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Preparedness

12 Survival lessons from “Alone”

If you haven’t watched the History Channels “Alone” you are missing out. The premise of the show is that 10 people are dropped off by themselves (with the exception of season 4 when their were pairs) and have to survive with just their 10 items while filming everything they do. They are out there until everyone has given up or been removed for medical reasons. They can choose to take 5lbs of food as one of their 10 items, but they are otherwise on their own for rustling up a meal. And they are dropped into locations where the weather and the local predators are very real dangers.

They are given an airhorn, bear spray and a flare to set off to keep away predators and they can opt to take a bow and 6 arrows, but no firearms are allowed.

But more than just building shelter and trying to figure out how to get food there is the psychological aspect of being out there entirely alone with no camera people and only quick and almost silent medical checks as your sole contact with any other humans. Usually, it is around the three-week mark that people begin to check out mentally. And very few make it past 50 days. So far the longest anyone has survived was the winner of season three who lasted 87 days!

Contestants do have a Satellite Phone and an Emergency GPS Beacon that they can use to contact the shows team if they get into a tough spot and need rescuing or if they decide they can’t take it anymore and want to go home. Knowing they can quit at any time definitely plays a psychological role. Some have lasted only hours before the fear of predators makes them “tap out”.

What I have learned from watching ALONE

1. Keep track of your gear! Several contestants have had to go home when they lost their ferrocerium rod which in a damp climate is pretty much your only hope of getting a fire started. I would strongly suggest either carrying a ferro rod with a brightly colored handle or lanyard attached or that you paint one end of your rod with a bright glow in the dark color to help you find it at night.

2. Choose your gear wisely. An ax cuts and splits wood faster than using a saw, but you are more likely to injure yourself with it even if you are experienced, especially if you are cold, tired and trying to work with little food. Several contestants have had to be evacuated due to ax injuries.

3. Know your edible and medicinal plants! Contestants were given a first aid kit that was not included as part of their 10 items. However, that kit did not include things for constipation and when constipation becomes fecal impaction it can kill you. So knowing which plants to eat to help keep things moving is important. Knowing which plants and how to use them in a poultice to treat wounds is also a handy skill that can keep you functioning. And of course, knowing what plants are edible is also important to help you get needed vitamins and minerals or even protein if your fishing and hunting isn’t going so well.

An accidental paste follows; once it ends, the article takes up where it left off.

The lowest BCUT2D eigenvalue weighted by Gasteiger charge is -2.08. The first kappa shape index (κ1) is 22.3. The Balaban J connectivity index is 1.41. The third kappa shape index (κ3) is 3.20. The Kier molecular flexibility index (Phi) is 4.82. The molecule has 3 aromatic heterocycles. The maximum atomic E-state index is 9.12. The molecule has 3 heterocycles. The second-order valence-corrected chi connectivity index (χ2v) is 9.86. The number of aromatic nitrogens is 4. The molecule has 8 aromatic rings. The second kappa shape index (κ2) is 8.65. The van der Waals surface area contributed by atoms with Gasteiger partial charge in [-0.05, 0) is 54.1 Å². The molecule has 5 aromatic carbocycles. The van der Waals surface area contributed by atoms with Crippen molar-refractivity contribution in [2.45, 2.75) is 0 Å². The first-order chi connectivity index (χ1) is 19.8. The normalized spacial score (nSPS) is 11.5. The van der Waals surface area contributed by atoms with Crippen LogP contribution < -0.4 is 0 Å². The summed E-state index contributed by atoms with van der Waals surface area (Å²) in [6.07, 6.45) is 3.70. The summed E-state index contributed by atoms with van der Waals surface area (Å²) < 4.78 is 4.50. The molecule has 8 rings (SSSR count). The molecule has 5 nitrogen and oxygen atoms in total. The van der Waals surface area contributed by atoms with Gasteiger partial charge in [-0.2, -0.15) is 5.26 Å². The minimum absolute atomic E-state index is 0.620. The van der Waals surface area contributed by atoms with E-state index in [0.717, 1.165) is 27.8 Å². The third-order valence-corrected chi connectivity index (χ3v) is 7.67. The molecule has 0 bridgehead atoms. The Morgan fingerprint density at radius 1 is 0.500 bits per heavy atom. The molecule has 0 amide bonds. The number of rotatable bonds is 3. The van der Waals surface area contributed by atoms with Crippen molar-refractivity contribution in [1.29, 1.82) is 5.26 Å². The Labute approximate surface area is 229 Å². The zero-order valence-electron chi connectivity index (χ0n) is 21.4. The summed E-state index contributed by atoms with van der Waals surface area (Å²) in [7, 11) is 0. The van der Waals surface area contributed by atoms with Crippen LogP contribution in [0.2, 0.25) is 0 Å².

4. Taking down big game is a lot of work! Taking down big game will feed you for a long time IF you can preserve the meat AND keep it away from predators. When you are fit and healthy butchering a large animal is a lot of work, now imagine you have to haul it several miles back to your camp when you are starving and barely able to stand. Think about how you will keep that food from predators without having access to secure storage or a firearm. Getting the meat up high is the usual solution, but that can take time, draw predators to your camp while you are building the cache, may not be enough to keep scavengers away, and you could very well injure yourself while building it.

5. Be aware of natural hazards! Something as simple as getting your foot caught on a root, or slipping on a rock can have disastrous consequences when you are alone.  How do you get back to camp, how do you get food?  Several contestants have fallen into freezing water and ultimately had to be evacuated due to hypothermia.   It is important to aware of your surroundings and potential hazards.

6. Do not cook in your shelter!  It is ok to boil water or to make teas, but cooking meat or fish will most likely draw unwanted attention from predators.   So cook your meals in a separate location.  This may require a separate shelter and how far away it is from your sleeping shelter depends on what sort of predators you are most likely going to be dealing with.

7. Bring a white tarp!  I know you are probably thinking I have lost my mind, but even on cloudy days, a white tarp as a roof gives the feeling of light, and as we all know light helps to improve your mood.  Several contestants have done this, and the light factor was just as important as making sure your shelter is tall enough to easily stand up in.  Small dark shelters are fine for a day or two, but after that you need something comfortable and welcoming.

8. Be adaptable! If your location isn’t working for you for whatever reason move. If your snares aren’t working, change up what you are doing. Change how you fish if what you are doing isn’t working. Be constantly thinking of what might work better.

9. Never pass up the opportunity to obtain food!  Unless you have a very large stash of preserved food never pass up the opportunity to acquire more.   Do not underestimate how starvation and dehydration affect your brain’s ability to function.   If you do not have an adequate intake of both fluids and calories you will start making worse and worse decisions and may experience hallucinations as well.  One contestant in Season 3 was eliminated after he chose to severely restrict his eating to only 200 calories every other day.  When he was medically eliminated he still had over 30 preserved fish fillets he could have been eating!

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